Twenty years is a rather significant amount of time to be invested in anything, let alone a band. Yet Halifax natives Sloan can claim having reached this impressive milestone this past year. So far, the band has celebrated its twentieth anniversary in a rather understated way. The band, writers of radio hits including Money City Maniacs, The Good In Everyone and The Other Man, will be performing a free show in Downtown Moncton tomorrow evening as a part of the Lotto Max Touchdown Downtown Street Festival, presented by the Times & Transcript.
Asked what he feels has kept the band together for two decades, guitarist Jay Ferguson says that he believes there are a couple of different factors that have contributed to their collective longevity.
“It is hard to say what exactly has kept us going,” Ferguson explains from a recent tour stop in Boston. “We like doing it; it is a nice lifestyle, and we are fortunate enough to keep doing this as well as being involved in some other things too. The joke I always tell people is that we split the songwriting money four ways and that is what has kept the band together.”
Sloan’s democratic approach to songwriting and letting each of their members actively contribute to making their records has been a cornerstone of the band’s existence. Aside from Sloan, only a handful of other bands can rightfully claim that their members have each had hit singles under the umbrella of the group.
Ferguson notes that while the arrangement of having four active songwriters in the band might not be unique, ensuring that everyone’s voice is heard on each record has effectively eliminated the need of Sloan’s members pursing solo projects outside of the band.
“The fact that our band is an outlet for every one of us means that if you want to write songs, you can and if you want to sing them, you can do that too.”
Sloan’s tenth full-length studio record, The Double Cross, was released this past spring to excellent reviews right across the board with many calling the record one of the group’s strongest of its career. Ferguson says that despite feeling “kind of lost” during the making of The Double Cross, he is incredibly happy with the end result.
“When we were making our record Never Hear The End Of It, I could sort of imagine the way that the record was going to turn out but for The Double Cross, I just couldn’t picture it,” he explains. “I think some of that stemmed from the fact I had been frustrated with my own songs. I had two or three that I hadn’t finished and was indecisive about which ones I liked and that I wanted to include on the record. I felt as though I was second-guessing a lot of my songs and was seeing some frustration set in. So for me, The Double Cross wasn’t the easiest record to make but incidentally, I feel that it is probably one of our best records.”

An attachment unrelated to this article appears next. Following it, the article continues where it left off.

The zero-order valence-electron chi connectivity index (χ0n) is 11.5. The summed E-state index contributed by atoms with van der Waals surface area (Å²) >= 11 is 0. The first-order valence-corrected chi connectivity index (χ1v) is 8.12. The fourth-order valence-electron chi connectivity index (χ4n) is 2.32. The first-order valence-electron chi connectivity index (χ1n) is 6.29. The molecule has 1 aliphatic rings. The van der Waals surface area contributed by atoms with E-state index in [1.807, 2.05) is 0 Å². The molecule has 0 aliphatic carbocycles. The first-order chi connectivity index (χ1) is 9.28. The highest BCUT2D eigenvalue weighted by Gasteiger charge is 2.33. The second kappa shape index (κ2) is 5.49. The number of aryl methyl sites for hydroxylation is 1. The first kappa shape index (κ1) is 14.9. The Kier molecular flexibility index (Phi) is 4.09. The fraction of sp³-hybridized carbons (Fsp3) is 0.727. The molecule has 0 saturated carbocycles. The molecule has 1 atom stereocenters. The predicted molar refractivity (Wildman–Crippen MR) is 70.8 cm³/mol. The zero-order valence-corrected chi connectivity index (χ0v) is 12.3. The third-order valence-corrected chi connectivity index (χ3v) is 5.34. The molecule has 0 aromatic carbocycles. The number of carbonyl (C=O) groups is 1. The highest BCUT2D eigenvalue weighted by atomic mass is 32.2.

When discussion turns towards how the group has been celebrating their 20 years in existence, Ferguson says that the group had discussed at length how to best celebrate the milestone.
The overwhelmingly positive response to The Double Cross saw their anniversary celebrations take an inadvertent backseat, however. Not that Ferguson or his band mates Chris Murphy, Andrew Scott or Patrick Pentland are ones to complain.
“At the outset of this year, it certainly seemed like the year was going to be mostly about the band’s twentieth anniversary. Our friend Catherine Stockhausen made some vignettes on the band that we posted to YouTube where a lot of fellow musicians said some really kind things about us. But then a lot of the press from this year ended up being about the new record and how people liked it so the whole anniversary thing kind of took a backseat to the new record, which really isn’t a bad thing no matter how you look at it.”
With such a humble attitude, it shouldn’t be surprising that Sloan has managed to last 20 years as a band. Ferguson acknowledges that while the group has managed to maintain a dedicated fan base over the past two decades, he anxiously looks to the future, saying that he would like to see the band undertake a series of concerts where they would perform one of their past records in its entirety. Sloan has already treaded into this territory, having played its 1994 record Twice Removed in its entirety last October during a performance in Halifax.
While the idea of a band playing a record from start to finish may strike some as being a current fad among bands trying to recapture their glory days, Ferguson says that he sees a great deal of value in the idea.
“I am very happy with the music that we are making now but I personally see a great deal of value in performing shows where we play a specific album,” he says. “There are probably a lot of people who might have liked us 14 or 15 years ago that have gone on to careers and kids that might not necessarily be caught up to us in terms of where we are at in our career. Playing one of our older records just might bring some of those folks out to a show if we were to do something like that.”
Article published in September 23, 2011 edition of the Times & Transcript